Central and Eastern Europe

Mikheil Sakashvili’s guide on how to pass the border without a passport

In the midst of shouting in Ukrainian, Russian and Georgian, running journalists and lined up men you could see the one truly happy face of the ex-President of Georgia and former Governor of Odessa, Mikheil Saakashvili, as he and his supporters marched through the Polish-Ukrainian border.

On September 10 2017, Mikheil Saakashvili along with other representatives of the Ukrainian opposition and his family members marched through the Polish-Ukrainian border from Medyka (Poland) to Shehyni (Ukraine). As is known, in July this year, Saakashvili was deprived of his Ukrainian citizenship while being absent from the country, leaving the politician stateless (earlier he had also been stripped of his Georgian passport). Furious with such a decision, the former Governor of Odessa organized a march to reclaim his rights and citizenship. Famous for his relentless fight with corruption back in Georgia, Saakashvili is ready to continue his battle in Ukraine as soon as he restores his political status.

Here is the timeline of the event (Local time):

Before 12:00pm

Jacek Saryusz-Wolski, Member of European Parliament, Yulia Timoshenko, one of the leaders of the opposition in Ukraine, and Mustafa Nayyem, journalist and activist who urged Ukrainians to gather on Independence Square starting Euromaidan, arrived in Przemyśl to express their solidarity for the third president of Georgia. The politicians had a nice and friendly meeting in one of the town’s cafes. “I am here to show my solidarity with former President of Georgia. He has the full right to return to Ukraine, where he was illegally stripped of his citizenship. And according to EU standards that Ukraine is bound to observe, they should not and cannot refuse to question this decision in a European court,” commented MEP Saryusz-Wolski.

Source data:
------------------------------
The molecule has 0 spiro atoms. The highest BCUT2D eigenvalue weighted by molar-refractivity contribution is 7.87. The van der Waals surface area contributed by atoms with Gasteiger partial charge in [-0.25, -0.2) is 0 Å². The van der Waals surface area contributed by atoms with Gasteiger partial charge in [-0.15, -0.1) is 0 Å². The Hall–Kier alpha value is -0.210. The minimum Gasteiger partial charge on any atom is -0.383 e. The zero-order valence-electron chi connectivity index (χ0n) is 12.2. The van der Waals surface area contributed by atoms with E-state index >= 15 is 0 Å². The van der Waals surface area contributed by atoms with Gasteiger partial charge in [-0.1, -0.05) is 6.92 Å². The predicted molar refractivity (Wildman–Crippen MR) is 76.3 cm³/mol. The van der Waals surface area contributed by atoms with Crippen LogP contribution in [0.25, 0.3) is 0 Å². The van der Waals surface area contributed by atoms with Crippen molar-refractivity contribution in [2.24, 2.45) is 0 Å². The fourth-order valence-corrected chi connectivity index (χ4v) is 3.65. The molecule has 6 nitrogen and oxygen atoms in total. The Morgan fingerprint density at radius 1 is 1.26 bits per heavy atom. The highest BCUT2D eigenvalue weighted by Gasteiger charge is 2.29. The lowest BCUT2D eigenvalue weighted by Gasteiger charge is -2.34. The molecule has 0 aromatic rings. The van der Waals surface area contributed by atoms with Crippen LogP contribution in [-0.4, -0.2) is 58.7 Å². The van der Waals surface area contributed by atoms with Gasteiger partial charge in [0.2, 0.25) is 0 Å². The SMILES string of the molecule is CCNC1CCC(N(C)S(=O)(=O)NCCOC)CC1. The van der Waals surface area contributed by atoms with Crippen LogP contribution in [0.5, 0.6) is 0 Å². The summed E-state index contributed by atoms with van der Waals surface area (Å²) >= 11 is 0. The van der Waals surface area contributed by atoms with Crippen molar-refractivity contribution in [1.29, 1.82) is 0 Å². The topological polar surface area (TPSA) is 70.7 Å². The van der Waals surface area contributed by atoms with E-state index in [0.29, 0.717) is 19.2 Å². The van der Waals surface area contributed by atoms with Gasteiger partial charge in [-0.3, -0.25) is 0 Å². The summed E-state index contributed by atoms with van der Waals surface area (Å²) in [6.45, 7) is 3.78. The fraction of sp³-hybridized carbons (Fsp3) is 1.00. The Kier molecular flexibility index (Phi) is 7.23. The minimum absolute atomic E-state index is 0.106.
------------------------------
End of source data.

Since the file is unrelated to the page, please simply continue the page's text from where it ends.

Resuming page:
For Yulia Timoshenko the march presented an even deeper meaning. “We are here to save Ukraine from such immoral political actions. Right now, it is important for us, as opposition leaders and European democratic powers, to unite and to stop the new corrupt-dictatorship establishment in Ukraine.”

Saakashvili himself referred to Georgia and his struggles there as well by stating that this march was a good sign for both Ukraine and Georgia: “Even though I am concentrated on Ukraine right now, it doesn’t mean that I have forgotten about Georgia for even second. Do not put your hopes on that. I can see that these countries share the same enemy – Ivanishvili (Bidzina Ivanishvili – the Georgian businessman and former Prime-Minister of Georgia). He is an enemy of Ukraine just as he is an enemy of Georgia. I must and I will ‘take care’ of him and the rest of oligarchs in the world.”


The ex-President changed his plans on crossing the border. Instead of going by bus, he decided to travel by train to Lviv to avoid provocations. “Our plan was clear, we were approaching the border. Many people had gathered to support the freedom of the country and stop the creation of a dictatorship, but were are also so-called Titushkis present and provocation plans, which were announced by various people, including the President`s Administration, Avakov and others. To avoid provocations, we all agreed to cross the border by train,” said Mikheil Saakashvili.

2:00pm – 3:00pm